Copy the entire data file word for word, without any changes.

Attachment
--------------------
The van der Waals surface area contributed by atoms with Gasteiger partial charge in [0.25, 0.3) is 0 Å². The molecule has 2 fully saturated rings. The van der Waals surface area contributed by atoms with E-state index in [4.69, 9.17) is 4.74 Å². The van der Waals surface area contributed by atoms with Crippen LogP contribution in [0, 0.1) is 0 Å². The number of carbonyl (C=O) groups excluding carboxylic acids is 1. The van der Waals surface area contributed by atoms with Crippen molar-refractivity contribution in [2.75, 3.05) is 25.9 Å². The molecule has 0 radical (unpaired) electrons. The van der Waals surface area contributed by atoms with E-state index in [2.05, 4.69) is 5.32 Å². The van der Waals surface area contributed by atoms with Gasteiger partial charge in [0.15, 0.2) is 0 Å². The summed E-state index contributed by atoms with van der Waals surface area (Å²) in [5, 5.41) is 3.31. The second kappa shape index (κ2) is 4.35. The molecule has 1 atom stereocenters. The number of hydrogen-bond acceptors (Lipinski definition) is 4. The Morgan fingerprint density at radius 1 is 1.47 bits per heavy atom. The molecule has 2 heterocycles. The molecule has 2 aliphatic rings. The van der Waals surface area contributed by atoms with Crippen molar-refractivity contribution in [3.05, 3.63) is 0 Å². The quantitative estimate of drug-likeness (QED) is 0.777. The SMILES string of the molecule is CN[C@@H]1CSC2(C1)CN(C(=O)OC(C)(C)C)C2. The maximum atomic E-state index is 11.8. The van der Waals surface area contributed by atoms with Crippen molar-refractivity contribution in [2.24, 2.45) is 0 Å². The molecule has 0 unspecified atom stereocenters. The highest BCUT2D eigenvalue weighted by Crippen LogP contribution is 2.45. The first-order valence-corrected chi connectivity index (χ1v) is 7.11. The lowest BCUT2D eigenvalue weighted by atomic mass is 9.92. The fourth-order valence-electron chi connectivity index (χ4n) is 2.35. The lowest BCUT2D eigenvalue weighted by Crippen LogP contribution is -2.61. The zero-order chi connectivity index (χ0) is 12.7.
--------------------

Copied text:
The van der Waals surface area contributed by atoms with Gasteiger partial charge in [0.25, 0.3) is 0 Å². The molecule has 2 fully saturated rings. The van der Waals surface area contributed by atoms with E-state index in [4.69, 9.17) is 4.74 Å². The van der Waals surface area contributed by atoms with Crippen LogP contribution in [0, 0.1) is 0 Å². The number of carbonyl (C=O) groups excluding carboxylic acids is 1. The van der Waals surface area contributed by atoms with Crippen molar-refractivity contribution in [2.75, 3.05) is 25.9 Å². The molecule has 0 radical (unpaired) electrons. The van der Waals surface area contributed by atoms with E-state index in [2.05, 4.69) is 5.32 Å². The van der Waals surface area contributed by atoms with Gasteiger partial charge in [0.15, 0.2) is 0 Å². The summed E-state index contributed by atoms with van der Waals surface area (Å²) in [5, 5.41) is 3.31. The second kappa shape index (κ2) is 4.35. The molecule has 1 atom stereocenters. The number of hydrogen-bond acceptors (Lipinski definition) is 4. The Morgan fingerprint density at radius 1 is 1.47 bits per heavy atom. The molecule has 2 heterocycles. The molecule has 2 aliphatic rings. The van der Waals surface area contributed by atoms with Crippen molar-refractivity contribution in [3.05, 3.63) is 0 Å². The quantitative estimate of drug-likeness (QED) is 0.777. The SMILES string of the molecule is CN[C@@H]1CSC2(C1)CN(C(=O)OC(C)(C)C)C2. The maximum atomic E-state index is 11.8. The van der Waals surface area contributed by atoms with Crippen molar-refractivity contribution in [2.24, 2.45) is 0 Å². The molecule has 0 unspecified atom stereocenters. The highest BCUT2D eigenvalue weighted by Crippen LogP contribution is 2.45. The first-order valence-corrected chi connectivity index (χ1v) is 7.11. The lowest BCUT2D eigenvalue weighted by atomic mass is 9.92. The fourth-order valence-electron chi connectivity index (χ4n) is 2.35. The lowest BCUT2D eigenvalue weighted by Crippen LogP contribution is -2.61. The zero-order chi connectivity index (χ0) is 12.7.